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while her soldiers might slay without the guilt of blood, denounces Colonel Bullock as a felon, because he defended himself with a revolver against the attacking Boers. And if you would like to discover the real cause of the war, you may find it in the blatancy of Lord Salisbury, against which the courteous manners of President Kruger fought in vain. This gentleman reminds us of that other writer, equally well informed, who assured a credulous world that Lord Salisbury was the son of Benjamin Disraeli!
Now, this habit of lying is not bred of inadvertence; it is ingrained in the French character. Twenty times a-week the halfpenny press of Paris prints false news, whose falsity is demonstrable in an hour. For example, our ambassador lately left Paris for a holiday. Instantly a dozen sensationmongers saw a chance of a scare. Sir Edward Monson was disgusted, said one, at the decoration of M. Léandre, the libeller of our Queen. Of course he was not disgusted. Why should he be? France may decorate whom she pleases; and we know no one more fit in taste and talent to wear the red ribbon of the Légion d'Honneur than M. Léandre. He is as little influenced by truth or manners as the rest; and his calumnies, exquisitely suited to the temper of Paris, are worthy of the reward they have won. At last, then, he is the colleague of the late Colonel Henry and of M. Judet. But that is not our point. Our point is this, that the journalists who falsely said
that Sir Edward Monson was breaking our diplomatic relations with France, or had gone to Italy to beg for aid, knew, or could have known, that they lied. But the chance of knowledge does not deter them from their daily task. They still wander up and down the streets, as they did in Cæsar's day, buttonholing any loafer who will tell them the tale they would like to believe. And when the tale is told, they deem correction unnecessary. They neither regret nor excuse their falsehood, and possibly they are not even now conscious that they have been guilty of dishonourable conduct.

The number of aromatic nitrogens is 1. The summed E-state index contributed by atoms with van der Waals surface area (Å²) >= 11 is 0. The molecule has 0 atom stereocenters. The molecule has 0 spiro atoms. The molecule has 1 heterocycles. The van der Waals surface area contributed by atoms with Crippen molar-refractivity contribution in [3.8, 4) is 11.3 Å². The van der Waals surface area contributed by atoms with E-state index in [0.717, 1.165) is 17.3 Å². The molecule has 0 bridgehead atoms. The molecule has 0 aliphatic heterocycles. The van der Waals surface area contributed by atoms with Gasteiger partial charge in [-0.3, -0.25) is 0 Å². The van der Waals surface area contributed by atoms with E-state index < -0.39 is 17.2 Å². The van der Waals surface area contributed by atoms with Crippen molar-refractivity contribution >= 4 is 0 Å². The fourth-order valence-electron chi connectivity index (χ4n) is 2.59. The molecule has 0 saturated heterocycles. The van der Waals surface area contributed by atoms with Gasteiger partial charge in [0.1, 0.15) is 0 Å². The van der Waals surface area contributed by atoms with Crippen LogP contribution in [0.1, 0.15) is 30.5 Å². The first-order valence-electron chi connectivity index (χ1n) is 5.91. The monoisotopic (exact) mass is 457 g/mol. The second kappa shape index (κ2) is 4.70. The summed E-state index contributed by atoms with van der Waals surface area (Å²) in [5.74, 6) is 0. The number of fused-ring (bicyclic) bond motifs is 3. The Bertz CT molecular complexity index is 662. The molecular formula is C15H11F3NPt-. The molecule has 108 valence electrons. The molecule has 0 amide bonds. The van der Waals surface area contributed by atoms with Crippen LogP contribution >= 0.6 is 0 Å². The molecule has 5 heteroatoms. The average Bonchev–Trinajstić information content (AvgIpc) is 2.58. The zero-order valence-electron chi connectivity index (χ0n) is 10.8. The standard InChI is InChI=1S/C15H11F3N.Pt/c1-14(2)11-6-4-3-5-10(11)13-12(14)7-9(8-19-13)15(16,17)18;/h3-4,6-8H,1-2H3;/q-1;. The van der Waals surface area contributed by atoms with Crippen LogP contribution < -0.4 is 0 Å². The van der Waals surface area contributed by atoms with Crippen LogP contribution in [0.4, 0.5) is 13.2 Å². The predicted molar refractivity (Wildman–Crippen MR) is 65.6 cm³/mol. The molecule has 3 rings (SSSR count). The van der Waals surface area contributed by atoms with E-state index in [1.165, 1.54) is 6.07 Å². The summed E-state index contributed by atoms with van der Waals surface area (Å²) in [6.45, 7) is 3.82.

Such is the attitude of France; and it is for us to accept that attitude in all thankfulness of heart. That our neighbours, who love us not, should be convinced of our decadence is worth an army corps, and England has taken a far too serious view of a merely peevish habit. On the one hand we have heard a great deal about the ingratitude of France. We have been reminded that when the French lost in a single day 173,000 soldiers, 6000 officers, three marshals of France, 56 eagles, 622 pieces of field- and 876 of garrison - artillery, 72 mitrailleuses, 137,420 chassepots, and 132,326 other small-arms, we displayed a fervent and sincere sympathy. It has been recalled to our memory that when Paris was starving, we who, teste the 'Figaro,' decline to feed the famished Indians, brought food and comfort to the hungry. These things are
true: we did show France a dignified courtesy when she was in distress; we have never congratulated ourselves on her misfortunes in her own country, in Tonquin, in Madagascar-on the contrary, we have fed her hungry and tended her sick. But these truths do not affect the question at issue. It is misunderstanding the French character to expect gratitude. Suspicion is the answer which our neighbours give to kindness, and we have not the smallest right to resent the unfriendliness of those who have for two thousand years fed upon rumours. On the other hand, our statesmen have gravely discussed the animosity of France, and one Minister has gone so far as to administer a reproof. He might as well have reproved a blizzard or an unstopped drain. The falsehood of France deserves no reprobation from us. After all, a lie does not last longer than twenty-four hours, and it is never worth while to complain of a blind man because he cannot see. The French, so far as the truth is concerned, are blind-eyed. You can hardly call their habit a vice. It is rather a moral obliquity of vision. It is not that they weigh truth and falsehood in a balance, and compel truth to kick the beam; it is that their hand is physically incompetent to hold the scales, and that France will never conquer a place in the world until she can steady her trembling fist. We should not be surprised even if M. Rochefort worshipped truth in secret; we can even believe